Childhood memories are puzzling.  There are events that take place, crucial, life-shaping events, and you struggle to recall the details, or simply cannot remember anything at all.  Meanwhile, that time the crossing guard gave you a star-shaped, purple pencil eraser is recollected in full mental HD, with 1080 dpi (I don’t even know what the hell that means but it sounds cool).

Music is an amplifier.  It colors in the grey, and sharpens the fuzzy points.  I remember the first day my father brought home the top of the line in stereo equpiment.  It was a Zenith, equipped with an *AMFM radio tuner, a record player, and the pinnacle of music technology, a cassette tape deck.  This thing was massive.  Once assembled, it took up a good third of the living room, which isn’t bad in a house.  However, in a cramped, upstairs two bedroom apartment, it’s somewhat impractical.  My father never thought like that though.  He wanted his sweet stereo, the rest was details (and some engineering…).  My thoughts blur up until the very moment he pressed his thumb to the large metal power button on the tuner face.  The long radio dial lit up like a row of holiday houses, and my father slowly turned the thick metal circle, dragging a bright red line across large back-lit numbers.  Static….then, ‘dum dum dum, dum dum dum dum…..dum dum dum, dum dum dum dum…’  “She was more like a beauty queen…”

The sound from that thing shook the walls.  I remember my dad grinning and sitting down to organize his massive vinyl collection.  I loved every window rattling thud, and this is likely why I most often play music in my car at volumes that rival Knebworth.  That moment comes back to me every-time I hear even just the opening line of Billie Jean.

Thriller always terrified me.  The opening, the zombies, and particularly at the end, werewolf Michael.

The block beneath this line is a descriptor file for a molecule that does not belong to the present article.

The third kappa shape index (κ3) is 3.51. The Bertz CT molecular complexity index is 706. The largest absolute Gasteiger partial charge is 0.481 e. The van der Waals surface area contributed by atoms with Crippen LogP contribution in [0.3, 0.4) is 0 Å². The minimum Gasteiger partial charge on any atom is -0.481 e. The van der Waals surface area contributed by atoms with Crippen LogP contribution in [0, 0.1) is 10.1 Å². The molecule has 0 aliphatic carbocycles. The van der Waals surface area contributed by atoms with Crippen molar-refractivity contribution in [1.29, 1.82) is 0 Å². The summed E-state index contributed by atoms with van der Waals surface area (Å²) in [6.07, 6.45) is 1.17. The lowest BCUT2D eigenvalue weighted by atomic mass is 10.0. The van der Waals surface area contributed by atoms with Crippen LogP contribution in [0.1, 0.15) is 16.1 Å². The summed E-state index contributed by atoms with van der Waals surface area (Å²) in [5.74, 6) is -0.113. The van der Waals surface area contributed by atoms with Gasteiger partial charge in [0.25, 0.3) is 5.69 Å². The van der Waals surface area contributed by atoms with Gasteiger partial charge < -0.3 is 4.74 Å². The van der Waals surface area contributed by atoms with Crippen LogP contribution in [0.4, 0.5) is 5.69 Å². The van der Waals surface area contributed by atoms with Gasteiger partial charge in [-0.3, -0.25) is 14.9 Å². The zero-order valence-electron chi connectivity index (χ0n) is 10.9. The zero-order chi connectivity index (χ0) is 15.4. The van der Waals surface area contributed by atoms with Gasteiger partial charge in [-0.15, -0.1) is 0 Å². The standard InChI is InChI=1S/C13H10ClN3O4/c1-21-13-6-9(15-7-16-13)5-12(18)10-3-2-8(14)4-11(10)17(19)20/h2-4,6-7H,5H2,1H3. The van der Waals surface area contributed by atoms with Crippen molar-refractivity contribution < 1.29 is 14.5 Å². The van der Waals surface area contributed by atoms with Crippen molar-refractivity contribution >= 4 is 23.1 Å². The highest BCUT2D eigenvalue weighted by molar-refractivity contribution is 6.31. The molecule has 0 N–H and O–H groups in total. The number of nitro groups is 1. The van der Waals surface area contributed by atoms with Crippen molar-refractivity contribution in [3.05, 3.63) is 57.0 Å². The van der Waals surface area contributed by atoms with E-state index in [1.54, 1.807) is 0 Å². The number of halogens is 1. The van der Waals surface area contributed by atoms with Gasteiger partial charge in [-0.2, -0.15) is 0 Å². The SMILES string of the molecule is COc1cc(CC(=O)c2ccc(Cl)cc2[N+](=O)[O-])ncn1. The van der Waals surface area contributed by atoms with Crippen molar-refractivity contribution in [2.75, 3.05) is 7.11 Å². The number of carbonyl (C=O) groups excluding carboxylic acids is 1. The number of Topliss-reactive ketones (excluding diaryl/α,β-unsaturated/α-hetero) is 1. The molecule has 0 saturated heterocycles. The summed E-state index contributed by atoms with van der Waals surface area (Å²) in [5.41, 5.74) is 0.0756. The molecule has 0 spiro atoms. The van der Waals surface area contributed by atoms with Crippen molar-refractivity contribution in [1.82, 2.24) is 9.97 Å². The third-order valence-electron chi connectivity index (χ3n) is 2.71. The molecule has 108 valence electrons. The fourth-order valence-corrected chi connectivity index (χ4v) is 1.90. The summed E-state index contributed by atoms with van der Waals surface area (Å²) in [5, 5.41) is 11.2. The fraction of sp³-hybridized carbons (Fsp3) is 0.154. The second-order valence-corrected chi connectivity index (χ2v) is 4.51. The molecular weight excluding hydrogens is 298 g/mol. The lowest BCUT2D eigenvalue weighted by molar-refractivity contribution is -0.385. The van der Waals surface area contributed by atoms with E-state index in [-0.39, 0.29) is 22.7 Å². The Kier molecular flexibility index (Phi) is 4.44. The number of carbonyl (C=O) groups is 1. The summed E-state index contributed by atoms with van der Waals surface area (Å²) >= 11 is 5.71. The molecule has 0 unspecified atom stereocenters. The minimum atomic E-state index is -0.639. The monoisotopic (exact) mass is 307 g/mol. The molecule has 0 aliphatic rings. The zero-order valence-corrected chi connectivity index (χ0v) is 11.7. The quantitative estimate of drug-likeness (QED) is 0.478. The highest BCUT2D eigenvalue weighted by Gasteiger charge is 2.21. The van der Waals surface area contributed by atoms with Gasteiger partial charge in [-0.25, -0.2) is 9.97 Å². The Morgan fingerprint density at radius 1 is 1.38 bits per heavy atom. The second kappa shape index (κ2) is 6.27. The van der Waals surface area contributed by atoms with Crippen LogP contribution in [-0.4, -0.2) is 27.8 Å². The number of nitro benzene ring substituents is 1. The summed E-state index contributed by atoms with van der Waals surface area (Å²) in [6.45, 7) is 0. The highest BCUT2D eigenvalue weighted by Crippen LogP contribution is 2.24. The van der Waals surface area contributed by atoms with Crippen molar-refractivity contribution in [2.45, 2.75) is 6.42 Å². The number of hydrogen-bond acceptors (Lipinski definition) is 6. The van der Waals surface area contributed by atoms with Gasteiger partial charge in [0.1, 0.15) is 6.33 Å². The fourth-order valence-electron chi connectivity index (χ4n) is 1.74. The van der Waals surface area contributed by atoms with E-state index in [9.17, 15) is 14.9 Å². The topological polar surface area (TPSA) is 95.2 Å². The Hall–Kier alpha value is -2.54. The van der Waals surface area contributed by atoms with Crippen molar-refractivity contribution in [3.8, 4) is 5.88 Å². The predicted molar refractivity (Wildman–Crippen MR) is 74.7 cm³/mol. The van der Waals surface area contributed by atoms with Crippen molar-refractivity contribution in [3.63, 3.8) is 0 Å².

I was about to take a bath.  I was a silly child, so as my sons do now, I escaped my mothers grasp and began to run around the house bare-ass, screaming like a howler monkey.  My mother walked after me, and finally cornered me in a room with the television blaring in the background.  I began to run around in circles, and then froze, hearing Thriller.  I turned and there was Michael, all fangs and yellow eyes on the screen.  My mother gave a loud yelp and I jumped away, only taking a moment to look back and see the large brown turd I had left behind on the rug.

Many people are saying we lost the “Elvis” of our generation.  I am inclined to agree.


…..Love it, (Rest in peace Mr. Jackson, and thanks for all the songs that help me remember)



* This thing truly was a sight to behold.  A long, thick strip of yellow-ish lighted numbers, with a thick red-lit needle, book-ended by two large, circular metal knobs, and more switches than mission control.  Like most things manufactured in the 80’s, it was all sharp corners and glossy, lethally hard plastic.  But listening to the radio was great.  It was reassuring in a way to see that line stop where you directed it, and then if you were lucky, someone was spinning a record you wanted to listen to.  Taking it for granted simply wasn’t possible then.